How many genomic events have occurred in sporadic colorectal cancer cells? The linearly ordered pathway of colorectal tumor progression described by Fearon and Vogelstein (1) has generated the widespread impression that cancer is the end result of fewer than 10 relatively precisely staged genomic events, although comparative genomic hybridization has suggested a somewhat more chaotic scenario (11). We have analyzed our inter-SSR PCR data to estimate the total number of genomic alterations and events that have occurred in the typical sporadic colorectal cancer cell and limited ourselves to events that produced altered size products reflecting insertions, deletions and the like: (i) with the mean number of tumor-specific size-altered bands per inter-SSR PCR equaling three, (ii) with the total size of the PCR fragments sampling the genome equaling 84.2 kb, and (iii) with 18/174 altered bands representing events which must be unique, then

equation M1

Thus we estimate at least 11,000 individual genomic events have occurred in each tumor cell. The actual number may range as high as 1.1 × 105, if every inter-SSR-altered band should represent an independent event. It is important to note this method scores only those events present in most tumor cells in the assay sample; late-stage events producing tumor heterogeneity may enlarge the final number (20). Interestingly, our numbers are consistent with what we calculate from restriction landmark genome scanning data in other studies, where about 20 events are seen in a total of about 1 Mb of the genome being randomly scanned (12, 13).

When does genomic instability first appear during tumor progression? If genomic instability is a significant effector of tumor progression, it must initiate before completion of progression and would be most effective facilitating this process if initiated early. In contrast, if genomic instability is a consequence of malignancy itself, then it should appear only in malignancies. Hereditary nonpolyposis colorectal cancer has revealed that genomic instability in the form of defective DNA mismatch repair is able to facilitate tumor progression, but is sporadic colorectal cancer analogous (21, 22)?

We examined the degree of genomic instability in early-stage colorectal tumor progression, with inter-SSR PCR analyses performed on 11 adenomatous polyps, two hyperplastic polyps, and one mixed. Eight were from sporadic colorectal patients, and six were from patients with the cancer predisposing syndrome familial adenomatous polyposis, where the APC gene is mutated. Using (CA)8RY and (CA)8RG individually as primers, we observed genomic instability in all 14 polyps, with a range in genomic instability index of 1.3 to 19.4 (Table (Table2).2). In most cases the degree of instability observed in polyps was only slightly less than that in corresponding carcinoma from the same patient, indicating most of the events we see occur early in tumor progression. In one case (patient 3177–8) with tissues both from an adenomatous polyp and a synchronous adenocarcinoma, the polyp showed three altered bands and the carcinoma six, including three migrating at the same positions as those altered in the polyp. In another case (193–4), all three bands altered in the polyp also were altered in the tumor, along with seven new bands. In a third case (199–201), three bands altered in the polyp were included among five in the tumor, and in a fourth case (patient 3021–3), of the four bands altered in the tumor, two were found altered in the polyp, along with one polyp-specific band that was either deleted during tumor progression or evolved separately from the true tumor progenitor cell (Fig. (Fig.4).4). Together, these results indicate that the onset of genomic instability is an early event in colorectal tumor progression, evidently being a facilitator and not a consequence of malignancy.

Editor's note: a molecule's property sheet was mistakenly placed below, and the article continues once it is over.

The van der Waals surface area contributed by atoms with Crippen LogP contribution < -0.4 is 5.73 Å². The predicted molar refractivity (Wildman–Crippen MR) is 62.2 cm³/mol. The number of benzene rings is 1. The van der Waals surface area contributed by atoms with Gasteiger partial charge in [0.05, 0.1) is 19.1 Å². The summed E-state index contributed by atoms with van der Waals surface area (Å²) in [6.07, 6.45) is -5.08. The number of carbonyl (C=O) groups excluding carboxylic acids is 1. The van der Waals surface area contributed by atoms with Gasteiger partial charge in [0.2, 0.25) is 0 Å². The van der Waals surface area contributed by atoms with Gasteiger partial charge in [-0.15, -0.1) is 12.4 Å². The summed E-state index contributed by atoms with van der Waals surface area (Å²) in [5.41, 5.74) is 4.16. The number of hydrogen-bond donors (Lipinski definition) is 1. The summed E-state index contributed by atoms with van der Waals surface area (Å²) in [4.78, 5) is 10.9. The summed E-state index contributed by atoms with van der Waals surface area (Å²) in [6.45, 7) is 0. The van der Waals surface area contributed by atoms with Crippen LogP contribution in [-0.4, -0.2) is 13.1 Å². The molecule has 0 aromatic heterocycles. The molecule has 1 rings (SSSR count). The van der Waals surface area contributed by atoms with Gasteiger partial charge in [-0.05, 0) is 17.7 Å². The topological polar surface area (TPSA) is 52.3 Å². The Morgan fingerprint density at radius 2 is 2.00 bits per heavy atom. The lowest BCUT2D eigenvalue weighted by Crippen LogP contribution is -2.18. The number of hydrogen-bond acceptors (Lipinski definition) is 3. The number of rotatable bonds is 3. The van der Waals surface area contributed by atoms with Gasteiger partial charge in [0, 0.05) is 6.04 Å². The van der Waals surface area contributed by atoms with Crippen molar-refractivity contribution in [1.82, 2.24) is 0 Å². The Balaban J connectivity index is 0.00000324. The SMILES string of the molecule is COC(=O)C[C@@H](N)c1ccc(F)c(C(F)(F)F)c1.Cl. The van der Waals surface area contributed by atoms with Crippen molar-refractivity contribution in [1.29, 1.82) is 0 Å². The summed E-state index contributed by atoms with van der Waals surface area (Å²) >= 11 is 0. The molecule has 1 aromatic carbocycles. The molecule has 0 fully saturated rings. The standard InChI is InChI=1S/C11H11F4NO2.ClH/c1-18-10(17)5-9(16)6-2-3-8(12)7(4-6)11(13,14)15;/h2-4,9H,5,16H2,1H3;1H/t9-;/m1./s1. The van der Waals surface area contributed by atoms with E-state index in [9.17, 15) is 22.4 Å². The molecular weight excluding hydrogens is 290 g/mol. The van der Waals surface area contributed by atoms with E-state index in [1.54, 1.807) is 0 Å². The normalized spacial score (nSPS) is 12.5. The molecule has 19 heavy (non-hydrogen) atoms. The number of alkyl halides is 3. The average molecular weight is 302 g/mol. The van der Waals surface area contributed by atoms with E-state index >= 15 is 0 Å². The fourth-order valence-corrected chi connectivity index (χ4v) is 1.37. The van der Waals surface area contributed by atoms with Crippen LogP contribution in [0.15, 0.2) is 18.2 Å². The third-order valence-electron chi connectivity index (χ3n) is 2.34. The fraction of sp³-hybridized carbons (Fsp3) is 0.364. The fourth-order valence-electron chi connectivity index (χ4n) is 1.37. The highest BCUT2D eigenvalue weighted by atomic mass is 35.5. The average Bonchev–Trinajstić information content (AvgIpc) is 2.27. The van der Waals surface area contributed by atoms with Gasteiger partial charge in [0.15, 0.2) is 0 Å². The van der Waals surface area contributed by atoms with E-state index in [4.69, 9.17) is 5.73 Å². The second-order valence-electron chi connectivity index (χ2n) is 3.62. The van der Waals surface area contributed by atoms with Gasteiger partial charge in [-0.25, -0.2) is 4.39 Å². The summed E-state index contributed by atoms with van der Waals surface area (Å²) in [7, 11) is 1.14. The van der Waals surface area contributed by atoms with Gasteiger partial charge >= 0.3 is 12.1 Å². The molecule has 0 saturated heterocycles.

Table 2
Genomic instability of colonic polyps
Figure 4
Inter-SSR PCR analyses of a colorectal carcinoma and synchronous adenomatous polyp from patient 3022. Three band alterations are present in the polyp and four in the carcinoma, with two bands common to the benign and malignant tumors.


Our results indicate that genomic instability in cancer produces genomic damage at a level of around 10,000 events occurring per cell. At this point, it is difficult to make a more precise estimate with our methodology, which relies on product size differences. The sampling technique of inter-SSR PCR detects only amplifications or deletions present in a large fraction of the tumor cells, although the rarer event of newly arising bands will be visible if present in a smaller fraction. Our procedure is also vulnerable to the possibility that sequences near simple sequence repeats present within a few kilobases of another, or sequences near inverted repeats, may be preferentially susceptible to rearrangement (23). However, by comparing our results to those of Arribas et al. (24), where a mean of 1.1% of the bands amplified by two-primer arbitrarily primed PCR were altered, this level of preference is unlikely to exceed a factor of three (14, 24). In our computation of the total number of events we limited ourselves to newly arising bands and excluded amplifications and deletions that had the potential of affecting multiple bands with a single genomic event. Clustered point mutations from a localized problem during DNA replication might be occurring, and yet not be detected because only size-altered products have been screened. And lastly, we are detecting genomic events that have occurred during development of the tumor; they may not reflect a constant rate of instability throughout tumor progression. Despite all of these caveats, the level of genomic rearrangements in cancer is clearly remarkably high.